Foulkv.Colonial Terrace

Court of Appeals of KansasDec 16, 1994
20 Kan. App. 2d 277 (Kan. Ct. App. 1994)

Cases citing this document

How cited

129 Citing cases

Summaries written by judges

Summaries

  • In Foulk v. Colonial Terrace, 20 Kan.App.2d 277, 887 P.2d 140 (1994), rev. denied 257 Kan. 1091 (1995), this court construed K.S.A. 44-510e(a) to require a good faith effort by the employee to retain or find employment within the employee's work restrictions after an injury as a condition of an award of work disability.

    Summary of this case from Deguillen v. Schwan's Food

  • In Foulk, decided in 1994, the claimant refused to accept an accommodated position offered by her employer but still claimed that she was entitled to work disability.

    Summary of this case from Rash v. Heartland Cement Co.

  • In Foulk, an employee refused an employer's offer of accommodated employment and then claimed that she was entitled to work disability.

    Summary of this case from Cavender v. PIP Printing, Inc.

No. 71,139

Opinion filed December 16, 1994 Petition for review denied 257 Kan. 1091 (1995).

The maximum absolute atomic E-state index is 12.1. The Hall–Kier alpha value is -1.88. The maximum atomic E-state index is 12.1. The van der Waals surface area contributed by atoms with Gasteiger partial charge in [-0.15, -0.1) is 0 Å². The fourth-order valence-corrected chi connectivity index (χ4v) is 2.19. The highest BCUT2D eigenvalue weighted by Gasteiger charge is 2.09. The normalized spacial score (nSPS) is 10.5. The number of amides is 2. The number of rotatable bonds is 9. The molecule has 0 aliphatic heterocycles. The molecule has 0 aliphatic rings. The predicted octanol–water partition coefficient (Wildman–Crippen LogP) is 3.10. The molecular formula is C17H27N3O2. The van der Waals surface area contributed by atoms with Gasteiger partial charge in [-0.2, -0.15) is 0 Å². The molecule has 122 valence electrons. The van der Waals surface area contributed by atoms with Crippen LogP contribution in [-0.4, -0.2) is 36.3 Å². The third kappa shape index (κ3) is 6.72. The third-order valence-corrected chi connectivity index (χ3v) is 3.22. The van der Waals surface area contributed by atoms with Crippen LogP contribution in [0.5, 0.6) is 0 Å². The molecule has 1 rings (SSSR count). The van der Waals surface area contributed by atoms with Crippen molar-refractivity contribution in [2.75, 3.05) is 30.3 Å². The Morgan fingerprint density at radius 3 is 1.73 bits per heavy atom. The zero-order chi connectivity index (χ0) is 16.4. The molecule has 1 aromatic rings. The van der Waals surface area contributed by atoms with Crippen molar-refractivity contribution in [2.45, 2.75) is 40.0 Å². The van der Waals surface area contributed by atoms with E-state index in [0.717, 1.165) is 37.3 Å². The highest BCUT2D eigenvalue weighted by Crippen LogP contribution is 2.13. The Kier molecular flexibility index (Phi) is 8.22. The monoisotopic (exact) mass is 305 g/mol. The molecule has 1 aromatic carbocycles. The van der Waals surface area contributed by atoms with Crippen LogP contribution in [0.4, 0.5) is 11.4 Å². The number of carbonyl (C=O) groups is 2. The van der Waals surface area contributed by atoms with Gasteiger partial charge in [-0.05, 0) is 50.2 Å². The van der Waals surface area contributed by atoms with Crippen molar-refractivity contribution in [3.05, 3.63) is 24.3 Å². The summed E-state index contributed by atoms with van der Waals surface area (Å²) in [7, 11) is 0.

SYLLABUS BY THE COURT

1. STATUTES — Construction — Question of Law — Appellate Review. Interpretation of a statute is a question of law. An appellate court's review of a question of law is unlimited.

2. SAME — Construction — Legislative Intent — Appellate Review. When interpreting what any statute means, this court should give effect to the intent of the legislature to the extent that intent can be ascertained. If the language of the statute is plain and unambiguous, this court must give effect to the intention of the legislature as expressed, rather than determine what the law should or should not be. In doing so, we should give words in common usage their ordinary and natural meanings. However, if interpreting one section of an act according to its literal import would contravene the manifest purpose of the legislature, the entire act should be construed according to its spirit and reason, disregarding so far as may be necessary the strict letter of the law.

3. SAME — Ambiguity — Legislative Intent — Consideration of Entire Act. If a term or phrase within the statute is ambiguous, the court can determine its meaning by reference to its context and associated words. Legislative intent should be determined from a general consideration of the entire act. In addition, this court must presume the legislature intends for the courts to give an act a reasonable interpretation to avoid unreasonable or absurd results.